For more than a quarter of a century, Linda De Croock lived with constant pain from a car accident that smashed her windpipe.
Today, she has a new one after surgeons implanted the windpipe from a dead man into her arm, where it grew new tissue before being transplanted into her throat. The way doctors trained her body to accept donor tissue could yield new methods of growing or nurturing organs within patients, experts say.
The technique sounds like science fiction, but De Croock says it has transformed her life. She no longer takes antirejection drugs.
“Life before my transplant was becoming less livable all the time, with continual pain and jabbing and pricking in my throat and windpipe,” the 54-year-old Belgian told The Associated Press in a telephone interview.
Doctors at Belgium’s University Hospital Leuven implanted the donor windpipe in De Croock’s arm as a first step in getting her body to accept the organ and to restart its blood supply.
About 10 months later, when enough tissue had grown around it to let her stop taking the drugs, the windpipe was transferred to its proper place. Details of the case are in the Jan. 14 edition of the New England Journal of Medicine.
“This is a major step forward for trachea transplantation,” said Dr. Pierre Delaere, the surgeon who led the team that treated De Croock.
For years, De Croock lived with the pain and discomfort of having two metal stents propping open her windpipe. She went looking for doctors who might be able to help her and found Delaere on the Internet.
“I had always wondered, ‘So many things are possible, why not a new windpipe?’” De Croock said.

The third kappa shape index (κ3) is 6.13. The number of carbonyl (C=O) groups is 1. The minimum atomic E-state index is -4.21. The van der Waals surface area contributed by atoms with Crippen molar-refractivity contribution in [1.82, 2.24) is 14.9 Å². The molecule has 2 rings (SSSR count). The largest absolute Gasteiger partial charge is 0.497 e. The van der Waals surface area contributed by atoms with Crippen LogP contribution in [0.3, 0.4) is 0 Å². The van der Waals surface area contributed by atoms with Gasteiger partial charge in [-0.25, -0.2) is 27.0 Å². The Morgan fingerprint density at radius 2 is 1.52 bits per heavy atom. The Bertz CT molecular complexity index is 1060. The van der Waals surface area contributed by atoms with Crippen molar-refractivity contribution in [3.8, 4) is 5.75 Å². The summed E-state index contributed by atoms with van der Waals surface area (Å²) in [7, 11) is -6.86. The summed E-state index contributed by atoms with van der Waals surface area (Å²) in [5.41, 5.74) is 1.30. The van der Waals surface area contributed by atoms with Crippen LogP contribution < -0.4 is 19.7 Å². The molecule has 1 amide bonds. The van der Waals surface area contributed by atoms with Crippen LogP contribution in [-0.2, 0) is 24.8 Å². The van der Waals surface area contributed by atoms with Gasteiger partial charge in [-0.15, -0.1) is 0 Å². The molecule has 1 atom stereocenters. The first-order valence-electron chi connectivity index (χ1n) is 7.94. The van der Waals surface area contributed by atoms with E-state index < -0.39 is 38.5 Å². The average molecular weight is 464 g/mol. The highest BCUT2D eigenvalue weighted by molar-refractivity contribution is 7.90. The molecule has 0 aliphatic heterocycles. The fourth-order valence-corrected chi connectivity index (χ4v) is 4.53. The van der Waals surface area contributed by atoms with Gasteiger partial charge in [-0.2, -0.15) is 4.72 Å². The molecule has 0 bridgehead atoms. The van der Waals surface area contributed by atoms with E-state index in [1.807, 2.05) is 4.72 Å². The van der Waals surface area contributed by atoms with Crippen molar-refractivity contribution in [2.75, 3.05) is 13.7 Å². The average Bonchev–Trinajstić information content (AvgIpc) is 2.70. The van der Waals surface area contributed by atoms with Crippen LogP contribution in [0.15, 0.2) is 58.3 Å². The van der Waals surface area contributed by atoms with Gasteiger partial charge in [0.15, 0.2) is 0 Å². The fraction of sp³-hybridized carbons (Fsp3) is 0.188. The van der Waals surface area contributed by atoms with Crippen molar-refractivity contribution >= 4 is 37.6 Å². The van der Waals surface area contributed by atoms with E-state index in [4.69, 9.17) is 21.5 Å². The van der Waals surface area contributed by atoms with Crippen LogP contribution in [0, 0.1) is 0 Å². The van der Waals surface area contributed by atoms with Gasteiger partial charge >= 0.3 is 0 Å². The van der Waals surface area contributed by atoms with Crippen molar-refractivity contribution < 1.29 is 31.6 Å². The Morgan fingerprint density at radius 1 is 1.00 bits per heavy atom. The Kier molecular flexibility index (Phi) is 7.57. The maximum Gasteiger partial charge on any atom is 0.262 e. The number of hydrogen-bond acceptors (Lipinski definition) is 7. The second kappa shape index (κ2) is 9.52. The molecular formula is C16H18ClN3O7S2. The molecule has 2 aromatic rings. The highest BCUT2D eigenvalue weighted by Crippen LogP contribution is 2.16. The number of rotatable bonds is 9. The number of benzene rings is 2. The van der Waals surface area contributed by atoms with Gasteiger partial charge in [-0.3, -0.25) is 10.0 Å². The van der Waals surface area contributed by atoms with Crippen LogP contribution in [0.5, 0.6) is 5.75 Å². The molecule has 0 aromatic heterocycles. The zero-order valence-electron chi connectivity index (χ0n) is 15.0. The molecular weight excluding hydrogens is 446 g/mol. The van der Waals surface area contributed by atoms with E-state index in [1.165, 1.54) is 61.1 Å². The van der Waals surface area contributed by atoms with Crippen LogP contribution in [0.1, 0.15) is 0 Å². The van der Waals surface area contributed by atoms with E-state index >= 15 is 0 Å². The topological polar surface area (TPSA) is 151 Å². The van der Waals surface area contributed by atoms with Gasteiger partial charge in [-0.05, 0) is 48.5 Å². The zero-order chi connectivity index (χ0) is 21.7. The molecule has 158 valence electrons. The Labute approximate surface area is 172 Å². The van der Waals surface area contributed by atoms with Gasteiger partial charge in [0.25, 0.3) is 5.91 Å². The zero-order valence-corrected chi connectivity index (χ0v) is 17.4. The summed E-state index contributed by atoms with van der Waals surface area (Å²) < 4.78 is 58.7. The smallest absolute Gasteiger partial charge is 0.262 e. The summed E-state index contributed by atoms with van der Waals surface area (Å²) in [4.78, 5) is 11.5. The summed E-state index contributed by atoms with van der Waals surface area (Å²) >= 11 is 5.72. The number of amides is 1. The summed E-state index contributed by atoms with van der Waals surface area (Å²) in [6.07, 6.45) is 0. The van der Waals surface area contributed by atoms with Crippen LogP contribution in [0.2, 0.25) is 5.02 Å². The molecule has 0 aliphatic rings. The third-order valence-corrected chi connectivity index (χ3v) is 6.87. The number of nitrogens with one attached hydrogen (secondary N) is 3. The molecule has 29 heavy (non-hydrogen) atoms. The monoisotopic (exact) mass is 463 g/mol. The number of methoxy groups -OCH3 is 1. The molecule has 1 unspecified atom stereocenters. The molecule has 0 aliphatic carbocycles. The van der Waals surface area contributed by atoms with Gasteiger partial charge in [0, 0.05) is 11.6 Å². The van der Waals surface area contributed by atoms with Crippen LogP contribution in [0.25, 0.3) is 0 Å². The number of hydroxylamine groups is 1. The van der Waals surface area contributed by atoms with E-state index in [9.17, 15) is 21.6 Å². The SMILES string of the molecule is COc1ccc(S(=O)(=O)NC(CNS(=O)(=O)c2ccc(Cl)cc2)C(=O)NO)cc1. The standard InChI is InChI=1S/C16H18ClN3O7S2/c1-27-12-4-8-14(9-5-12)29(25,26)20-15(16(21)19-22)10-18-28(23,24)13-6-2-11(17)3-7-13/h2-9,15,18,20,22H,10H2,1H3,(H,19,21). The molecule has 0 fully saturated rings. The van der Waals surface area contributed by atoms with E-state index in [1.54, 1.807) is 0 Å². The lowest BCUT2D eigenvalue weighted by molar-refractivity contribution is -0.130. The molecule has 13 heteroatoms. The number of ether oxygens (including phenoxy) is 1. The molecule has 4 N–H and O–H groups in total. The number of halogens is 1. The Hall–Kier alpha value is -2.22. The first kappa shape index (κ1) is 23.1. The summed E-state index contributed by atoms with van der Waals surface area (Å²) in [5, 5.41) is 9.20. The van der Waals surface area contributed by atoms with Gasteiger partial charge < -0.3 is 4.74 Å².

Delaere and his colleagues, who had performed similar procedures on a smaller scale for cancer patients, agreed. Once the doctors had a suitable donor windpipe, they wrapped it in De Croock’s own tissue and implanted it into her lower left arm. There, they connected it to a large artery to re-establish the blood flow.
De Croock said having a windpipe in her arm felt strange and uncomfortable. “It was packed in with gauze and my whole arm was in plaster,” she said. “So it’s not like (I could) peel potatoes.”
For about eight months, she took drugs to stop her immune system from rejecting the new organ. Though some of the tissue from the windpipe’s male donor remains, enough of De Croock’s own tissue now lines the organ that she no longer needs anti-rejection medicines.
Patrick Warnke, a tissue-engineering expert at Bond University in Australia not linked to De Croock’s case, said it was the first time a donor organ as large as the trachea was nurtured inside the recipient’s own body before being transplanted.
“This shows us that we may one day be able to use patients’ own bodies as bioreactors to grow their own tissue,” he said.
Warnke thought it might be possible to grow parts of organs, like a lung lobe, within patients themselves in the future. Warnke said he has grown parts of a jaw using muscle in a patient’s back.
Last year, European doctors announced they had lined a donor windpipe with tissue grown from their patient’s stem cells, thus eliminating the use for immune-suppressing drugs. Only a handful of windpipe transplants have been performed.
Since operating on De Croock, Delaere and colleagues performed a similar transplant on an 18-year-old man, and two other patients are being readied for the treatment.
Dr. Eric Genden of Mount Sinai Hospital in New York, who has also performed a windpipe transplant, said the Belgian approach was “intellectually interesting,” but would probably not revolutionize how doctors treat patients. He said the technique was too complex and labor-intensive to be easily replicated by other doctors.